Chalk streams are a naturally rich habitat, capable of supporting many different plants and animals. However, most of our streams have been affected by human activity at some time, and this can result in damage to the streams and their wildlife. Here are just some of issues facing our streams and the solutions being developed:
Low flows can be caused by natural drought conditions. However, if we abstract (pump out) too much water from the aquifer, this can also cause reduced flows and even result in rivers drying up.
Special schemes are being developed and implemented by the Environment Agency and water companies to reduce abstraction near rivers that are affected by low flows.
Pollution can come from many different sources, such as industry, agriculture and roads. It is damaging to many plants and animals.
The Environment Agency regularly monitors water quality and regulates discharges from industry. Farmers are being encouraged to reduce applications of chemicals on land near rivers and to create buffer strips to stop them entering the river.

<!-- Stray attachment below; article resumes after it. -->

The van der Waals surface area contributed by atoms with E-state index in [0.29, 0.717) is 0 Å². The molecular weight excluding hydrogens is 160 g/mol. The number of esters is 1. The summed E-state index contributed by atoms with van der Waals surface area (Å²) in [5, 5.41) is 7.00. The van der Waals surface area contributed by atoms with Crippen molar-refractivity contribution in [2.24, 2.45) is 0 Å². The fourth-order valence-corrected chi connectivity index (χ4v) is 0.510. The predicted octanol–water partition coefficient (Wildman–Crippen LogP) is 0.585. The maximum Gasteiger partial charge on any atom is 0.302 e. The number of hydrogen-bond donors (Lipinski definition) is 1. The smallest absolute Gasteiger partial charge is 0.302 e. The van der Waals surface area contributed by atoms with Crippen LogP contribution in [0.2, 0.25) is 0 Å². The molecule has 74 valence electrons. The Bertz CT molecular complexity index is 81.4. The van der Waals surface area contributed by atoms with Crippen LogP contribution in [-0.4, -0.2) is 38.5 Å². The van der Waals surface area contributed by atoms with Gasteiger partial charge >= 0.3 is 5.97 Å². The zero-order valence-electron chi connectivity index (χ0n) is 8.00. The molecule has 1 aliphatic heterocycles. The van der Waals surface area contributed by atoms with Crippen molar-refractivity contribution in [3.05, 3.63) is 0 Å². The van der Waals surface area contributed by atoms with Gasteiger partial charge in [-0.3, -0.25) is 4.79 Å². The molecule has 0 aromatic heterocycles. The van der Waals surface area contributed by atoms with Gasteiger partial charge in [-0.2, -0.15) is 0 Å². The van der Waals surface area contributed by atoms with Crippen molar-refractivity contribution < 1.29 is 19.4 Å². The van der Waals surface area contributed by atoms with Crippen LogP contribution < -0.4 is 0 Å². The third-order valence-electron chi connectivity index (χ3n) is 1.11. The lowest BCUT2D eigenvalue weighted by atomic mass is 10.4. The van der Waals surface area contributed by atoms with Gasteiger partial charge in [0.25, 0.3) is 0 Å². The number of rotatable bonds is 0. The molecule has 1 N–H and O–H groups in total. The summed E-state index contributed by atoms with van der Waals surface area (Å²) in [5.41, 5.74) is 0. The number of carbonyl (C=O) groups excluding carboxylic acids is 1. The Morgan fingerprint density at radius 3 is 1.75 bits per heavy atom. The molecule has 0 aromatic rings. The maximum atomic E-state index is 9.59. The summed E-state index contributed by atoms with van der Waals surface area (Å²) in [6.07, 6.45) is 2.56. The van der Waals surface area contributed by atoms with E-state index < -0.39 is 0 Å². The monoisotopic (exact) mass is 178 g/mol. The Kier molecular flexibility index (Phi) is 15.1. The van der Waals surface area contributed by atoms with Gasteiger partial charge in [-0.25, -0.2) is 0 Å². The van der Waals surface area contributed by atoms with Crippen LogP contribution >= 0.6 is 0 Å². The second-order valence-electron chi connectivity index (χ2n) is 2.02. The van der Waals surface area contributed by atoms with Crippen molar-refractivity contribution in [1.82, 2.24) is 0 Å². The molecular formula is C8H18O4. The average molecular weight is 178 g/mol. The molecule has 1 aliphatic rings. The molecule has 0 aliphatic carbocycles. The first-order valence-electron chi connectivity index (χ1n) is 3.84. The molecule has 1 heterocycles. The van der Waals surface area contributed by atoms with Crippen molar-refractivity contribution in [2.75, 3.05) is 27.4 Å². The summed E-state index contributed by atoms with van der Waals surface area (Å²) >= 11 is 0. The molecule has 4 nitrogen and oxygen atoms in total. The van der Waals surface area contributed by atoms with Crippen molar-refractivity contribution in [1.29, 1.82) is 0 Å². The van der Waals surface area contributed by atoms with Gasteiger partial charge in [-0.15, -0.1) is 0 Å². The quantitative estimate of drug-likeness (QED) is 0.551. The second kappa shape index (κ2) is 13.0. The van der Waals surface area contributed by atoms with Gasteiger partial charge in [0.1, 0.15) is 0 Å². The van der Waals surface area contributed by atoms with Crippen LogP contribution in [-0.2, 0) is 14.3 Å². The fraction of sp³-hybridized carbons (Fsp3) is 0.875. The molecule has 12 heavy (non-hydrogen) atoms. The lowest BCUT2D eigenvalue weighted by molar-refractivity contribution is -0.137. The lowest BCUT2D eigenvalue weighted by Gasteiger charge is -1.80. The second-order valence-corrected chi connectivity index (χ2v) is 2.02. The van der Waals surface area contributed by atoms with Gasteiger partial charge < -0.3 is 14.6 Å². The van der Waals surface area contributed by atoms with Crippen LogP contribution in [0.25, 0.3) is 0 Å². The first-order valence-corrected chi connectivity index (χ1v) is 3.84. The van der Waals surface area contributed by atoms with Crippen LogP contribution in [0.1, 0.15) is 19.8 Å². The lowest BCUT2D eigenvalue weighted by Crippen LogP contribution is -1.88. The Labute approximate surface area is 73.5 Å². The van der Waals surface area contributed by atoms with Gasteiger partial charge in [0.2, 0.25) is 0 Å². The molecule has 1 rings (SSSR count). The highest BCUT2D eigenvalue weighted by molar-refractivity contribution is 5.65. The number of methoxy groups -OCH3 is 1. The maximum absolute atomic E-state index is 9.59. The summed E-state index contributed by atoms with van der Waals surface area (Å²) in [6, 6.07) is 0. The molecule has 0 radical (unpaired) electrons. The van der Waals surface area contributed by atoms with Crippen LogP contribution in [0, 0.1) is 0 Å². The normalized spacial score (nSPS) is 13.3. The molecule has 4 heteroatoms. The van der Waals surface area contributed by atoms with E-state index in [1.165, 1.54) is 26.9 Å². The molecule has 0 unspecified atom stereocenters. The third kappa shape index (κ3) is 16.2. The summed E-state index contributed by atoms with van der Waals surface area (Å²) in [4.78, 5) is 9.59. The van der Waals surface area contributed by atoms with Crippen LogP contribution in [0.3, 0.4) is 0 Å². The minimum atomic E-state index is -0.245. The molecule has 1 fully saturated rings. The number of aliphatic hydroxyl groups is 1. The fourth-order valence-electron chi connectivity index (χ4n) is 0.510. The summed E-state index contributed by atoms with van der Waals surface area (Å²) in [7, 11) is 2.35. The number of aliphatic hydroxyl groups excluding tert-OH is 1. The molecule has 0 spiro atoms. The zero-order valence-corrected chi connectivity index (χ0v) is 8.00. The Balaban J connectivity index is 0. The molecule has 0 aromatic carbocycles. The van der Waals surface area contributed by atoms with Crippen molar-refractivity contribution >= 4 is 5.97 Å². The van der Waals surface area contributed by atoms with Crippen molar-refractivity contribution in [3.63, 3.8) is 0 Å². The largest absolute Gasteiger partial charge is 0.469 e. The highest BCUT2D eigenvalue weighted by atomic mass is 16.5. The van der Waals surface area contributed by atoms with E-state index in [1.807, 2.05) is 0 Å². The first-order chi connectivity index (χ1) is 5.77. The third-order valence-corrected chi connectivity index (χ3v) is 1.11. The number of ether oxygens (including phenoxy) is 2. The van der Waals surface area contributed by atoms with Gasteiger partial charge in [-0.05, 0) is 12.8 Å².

River habitats can be lost or damaged through urban development and some farming practices.
Many organisations are working to try to ensure that urban developments near rivers do not damage river habitats. The Chalk Streams Project is working in partnership with farmers in the AONB to protect our streams and their wildlife. Degraded habitat can be restored to make it suitable for wildlife again.
Introduced plants and animals can sometimes pose a threat to native species by out-competing them or spreading disease.
Where necessary, introduced species are controlled to protect native wildlife.
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